As the markets continue to digest the ongoing crisis in Europe,
unemployment figures, and whether or not central bank action will
come to fruition-high beta equities aren't necessarily the best bet
for some. That's where minimum volatility ETFs come into play.
Minimum volatility ETFs hold lower beta stocks relative to their
targeted benchmark. The idea is that investors get exposure to a
portfolio with minimized risks-as well as returns. The highs aren't
so high, but the lows aren't too low either.
Earlier this year, my colleague Paul Baiocchi professed his love
for the PowerShares S'P 500 Low Volatility Portfolio
(NYSEArca:SPLV). However, there are 6 other funds that aim to
provide the same strategy to investors.
The iShares MSCI All Country World Minimum Volatility Fund
(NYSEArca:ACWV) is currently the only fund that targets the global
equity space by selecting its holdings from the MSCI All Country
World Index. Like most of the minimum volatility funds, it's prone
to sector biases-consumer staples and health care stocks accounting
for nearly a third of the fund. Still, at 35 bps, ACWV is
competitive in pricing relative to other total market equity ETFs.
Year-to-date, the fund has slightly underperformed the MSCI ACWI
Index. However, it showed its true strength during the pullback
that started in late April.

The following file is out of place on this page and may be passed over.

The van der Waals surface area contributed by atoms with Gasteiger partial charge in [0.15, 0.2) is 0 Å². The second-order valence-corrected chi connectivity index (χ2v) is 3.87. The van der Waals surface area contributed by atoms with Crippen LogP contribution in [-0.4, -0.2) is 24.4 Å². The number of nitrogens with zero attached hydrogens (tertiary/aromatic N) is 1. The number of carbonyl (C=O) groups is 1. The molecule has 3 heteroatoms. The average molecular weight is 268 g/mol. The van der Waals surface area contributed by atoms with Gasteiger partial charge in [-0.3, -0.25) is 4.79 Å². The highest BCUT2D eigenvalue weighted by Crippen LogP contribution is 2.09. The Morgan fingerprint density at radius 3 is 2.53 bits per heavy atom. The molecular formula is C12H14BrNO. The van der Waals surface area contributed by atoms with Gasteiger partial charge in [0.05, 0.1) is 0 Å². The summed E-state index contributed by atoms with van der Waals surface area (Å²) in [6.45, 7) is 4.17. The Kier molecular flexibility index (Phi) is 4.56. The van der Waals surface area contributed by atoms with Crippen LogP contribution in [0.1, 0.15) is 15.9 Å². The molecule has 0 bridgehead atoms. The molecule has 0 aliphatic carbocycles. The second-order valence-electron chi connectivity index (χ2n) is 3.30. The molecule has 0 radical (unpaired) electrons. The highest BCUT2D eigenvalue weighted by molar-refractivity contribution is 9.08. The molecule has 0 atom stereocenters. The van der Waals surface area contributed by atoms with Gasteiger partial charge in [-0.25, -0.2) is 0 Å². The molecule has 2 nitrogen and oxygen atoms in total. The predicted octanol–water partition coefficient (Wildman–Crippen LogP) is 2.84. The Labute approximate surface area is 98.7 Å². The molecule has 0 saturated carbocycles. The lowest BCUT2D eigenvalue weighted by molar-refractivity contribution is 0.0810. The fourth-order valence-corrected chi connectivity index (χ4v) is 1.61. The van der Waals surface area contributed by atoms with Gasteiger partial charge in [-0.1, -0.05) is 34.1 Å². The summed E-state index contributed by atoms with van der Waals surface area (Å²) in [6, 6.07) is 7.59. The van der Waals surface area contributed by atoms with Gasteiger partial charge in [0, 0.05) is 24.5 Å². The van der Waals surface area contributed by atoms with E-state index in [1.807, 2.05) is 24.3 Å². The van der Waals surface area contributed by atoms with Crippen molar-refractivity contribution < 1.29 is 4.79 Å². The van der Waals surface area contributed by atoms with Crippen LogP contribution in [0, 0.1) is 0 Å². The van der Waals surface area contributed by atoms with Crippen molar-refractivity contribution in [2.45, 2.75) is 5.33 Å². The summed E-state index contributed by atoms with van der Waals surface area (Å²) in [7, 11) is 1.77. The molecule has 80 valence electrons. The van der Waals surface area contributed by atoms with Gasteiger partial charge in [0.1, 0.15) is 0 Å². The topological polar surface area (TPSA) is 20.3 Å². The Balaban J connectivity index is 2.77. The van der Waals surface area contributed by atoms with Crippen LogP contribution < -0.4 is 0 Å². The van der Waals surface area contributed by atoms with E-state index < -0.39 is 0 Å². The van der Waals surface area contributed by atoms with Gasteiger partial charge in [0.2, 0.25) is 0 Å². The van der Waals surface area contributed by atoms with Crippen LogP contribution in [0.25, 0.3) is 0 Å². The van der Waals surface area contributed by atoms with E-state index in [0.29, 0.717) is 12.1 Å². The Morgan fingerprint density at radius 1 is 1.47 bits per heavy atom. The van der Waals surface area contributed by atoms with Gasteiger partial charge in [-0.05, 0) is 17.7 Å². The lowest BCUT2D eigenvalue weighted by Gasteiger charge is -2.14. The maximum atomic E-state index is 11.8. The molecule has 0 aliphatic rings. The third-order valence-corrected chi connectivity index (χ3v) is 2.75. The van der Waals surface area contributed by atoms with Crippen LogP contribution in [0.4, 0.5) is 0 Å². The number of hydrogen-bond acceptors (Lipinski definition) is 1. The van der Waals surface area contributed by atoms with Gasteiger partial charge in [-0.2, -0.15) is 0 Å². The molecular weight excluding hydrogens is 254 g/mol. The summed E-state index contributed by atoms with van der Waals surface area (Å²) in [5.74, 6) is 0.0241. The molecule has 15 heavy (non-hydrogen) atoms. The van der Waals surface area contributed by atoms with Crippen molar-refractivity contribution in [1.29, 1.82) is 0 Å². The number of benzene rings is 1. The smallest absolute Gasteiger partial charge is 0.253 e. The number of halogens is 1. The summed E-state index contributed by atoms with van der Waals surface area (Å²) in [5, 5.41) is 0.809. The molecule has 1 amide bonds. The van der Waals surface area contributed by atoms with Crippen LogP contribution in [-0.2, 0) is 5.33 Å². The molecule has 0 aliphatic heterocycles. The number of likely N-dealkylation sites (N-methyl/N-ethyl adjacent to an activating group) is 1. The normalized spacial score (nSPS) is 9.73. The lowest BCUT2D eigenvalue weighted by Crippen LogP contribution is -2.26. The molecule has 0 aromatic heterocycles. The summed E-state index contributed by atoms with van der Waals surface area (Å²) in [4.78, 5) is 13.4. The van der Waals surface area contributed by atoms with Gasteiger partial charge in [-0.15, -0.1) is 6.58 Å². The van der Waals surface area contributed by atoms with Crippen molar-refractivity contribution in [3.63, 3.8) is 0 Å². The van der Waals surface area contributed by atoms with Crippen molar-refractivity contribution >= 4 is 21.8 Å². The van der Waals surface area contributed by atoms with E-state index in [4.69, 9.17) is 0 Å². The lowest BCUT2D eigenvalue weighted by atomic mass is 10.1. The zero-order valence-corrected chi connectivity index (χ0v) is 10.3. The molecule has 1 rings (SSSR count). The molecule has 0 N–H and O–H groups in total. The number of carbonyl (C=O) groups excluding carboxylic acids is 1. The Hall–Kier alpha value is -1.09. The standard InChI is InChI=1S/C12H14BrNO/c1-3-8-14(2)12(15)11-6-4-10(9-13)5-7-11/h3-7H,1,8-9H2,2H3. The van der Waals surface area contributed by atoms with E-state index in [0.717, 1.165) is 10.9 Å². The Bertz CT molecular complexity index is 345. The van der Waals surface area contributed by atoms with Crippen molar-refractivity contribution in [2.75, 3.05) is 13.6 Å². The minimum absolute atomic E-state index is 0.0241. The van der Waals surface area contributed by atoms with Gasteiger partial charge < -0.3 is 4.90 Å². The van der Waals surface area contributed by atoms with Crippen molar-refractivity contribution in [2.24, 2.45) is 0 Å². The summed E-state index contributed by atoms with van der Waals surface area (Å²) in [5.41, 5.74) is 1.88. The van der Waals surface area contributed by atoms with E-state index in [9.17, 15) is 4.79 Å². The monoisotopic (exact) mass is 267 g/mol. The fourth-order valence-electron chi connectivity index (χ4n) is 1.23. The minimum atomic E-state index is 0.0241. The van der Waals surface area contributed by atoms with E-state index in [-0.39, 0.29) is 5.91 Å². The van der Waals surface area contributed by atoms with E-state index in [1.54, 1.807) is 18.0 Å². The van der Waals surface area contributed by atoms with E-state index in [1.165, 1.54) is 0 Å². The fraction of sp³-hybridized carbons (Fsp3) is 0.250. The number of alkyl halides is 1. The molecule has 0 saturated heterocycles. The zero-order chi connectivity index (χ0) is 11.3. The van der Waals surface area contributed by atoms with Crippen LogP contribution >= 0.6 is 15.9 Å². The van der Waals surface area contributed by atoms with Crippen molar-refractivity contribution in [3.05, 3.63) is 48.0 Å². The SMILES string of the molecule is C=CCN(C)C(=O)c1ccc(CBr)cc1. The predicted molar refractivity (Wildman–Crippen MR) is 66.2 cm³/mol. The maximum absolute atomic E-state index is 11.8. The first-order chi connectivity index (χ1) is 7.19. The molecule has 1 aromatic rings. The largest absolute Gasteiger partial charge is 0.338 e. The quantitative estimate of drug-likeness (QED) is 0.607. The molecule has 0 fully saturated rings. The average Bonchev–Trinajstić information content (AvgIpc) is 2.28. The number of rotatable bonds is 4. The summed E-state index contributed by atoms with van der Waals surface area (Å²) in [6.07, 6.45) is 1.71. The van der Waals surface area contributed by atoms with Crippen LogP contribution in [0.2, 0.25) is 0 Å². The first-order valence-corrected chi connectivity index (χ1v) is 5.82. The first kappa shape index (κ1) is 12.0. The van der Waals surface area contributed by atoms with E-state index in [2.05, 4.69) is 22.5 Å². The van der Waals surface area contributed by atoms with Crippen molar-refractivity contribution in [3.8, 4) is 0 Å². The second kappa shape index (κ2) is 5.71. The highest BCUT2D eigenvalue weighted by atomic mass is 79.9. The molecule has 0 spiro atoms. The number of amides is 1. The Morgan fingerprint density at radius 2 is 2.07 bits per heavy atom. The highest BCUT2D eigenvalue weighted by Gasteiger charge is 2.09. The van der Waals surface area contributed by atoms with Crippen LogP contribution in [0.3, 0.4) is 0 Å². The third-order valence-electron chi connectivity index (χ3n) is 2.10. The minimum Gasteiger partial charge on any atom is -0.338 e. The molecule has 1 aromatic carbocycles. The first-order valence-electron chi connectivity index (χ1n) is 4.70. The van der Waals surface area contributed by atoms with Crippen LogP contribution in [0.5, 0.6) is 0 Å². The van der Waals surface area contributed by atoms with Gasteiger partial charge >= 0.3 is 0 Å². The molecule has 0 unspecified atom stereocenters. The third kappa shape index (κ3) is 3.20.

The iShares MSCI EAFE Minimum Volatility Fund (NYSEArca:EFAV)
and the PowerShares S'P International Developed Low Volatility Fund
(NYSEArca:IDLV) duke it out in the developed ex-U.S. space.
PowerShares' IDLV comes out as the slightly more expensive fund,
with a price tag of 25 bps, while EFAV follows behind at 20 bps.
Both funds trade a few thousand shares per day, making them harder
to trade for smaller investors. Size tilts and country differences
are huge. Nearly 60 percent of EFAV is exposed to large-caps, while
about 30 percent of IDLV is invested in the large-cap space. Japan
(43 percent) and Canada (16 percent) are the heavyweights in IDLV,
while the United Kingdom makes up 28 percent of EFAV with Japan (27
percent) at a close second.
IDLV came out in mid-January, but has outperformed EFAV in
uptrends-likely due to EFAV's heavy exposure to large-caps.
If you're willing to reach out a little further than just U.S.
large-caps, then the iShares MSCI USA Minimum Volatility Fund
(NYSEArca:USMV) is the best option for you. The fund selects its
holdings from the MSCI USA Index-and does so for 15 bps, 10 bps
less than SPLV-for much broader exposure. Health care and consumer
companies make up the bulk of the fund, while it underweights
technology and energy stocks when compared with the MSCI United
Going for a minimum volatility ETF is a great option for those
who don't want to stomach the highs and lows in the current
environment. The key is understanding the biases and tilts within
Contact Ugo Egbunike at firstname.lastname@example.org.
At the time this article was written, the author held
positions in SPLV.
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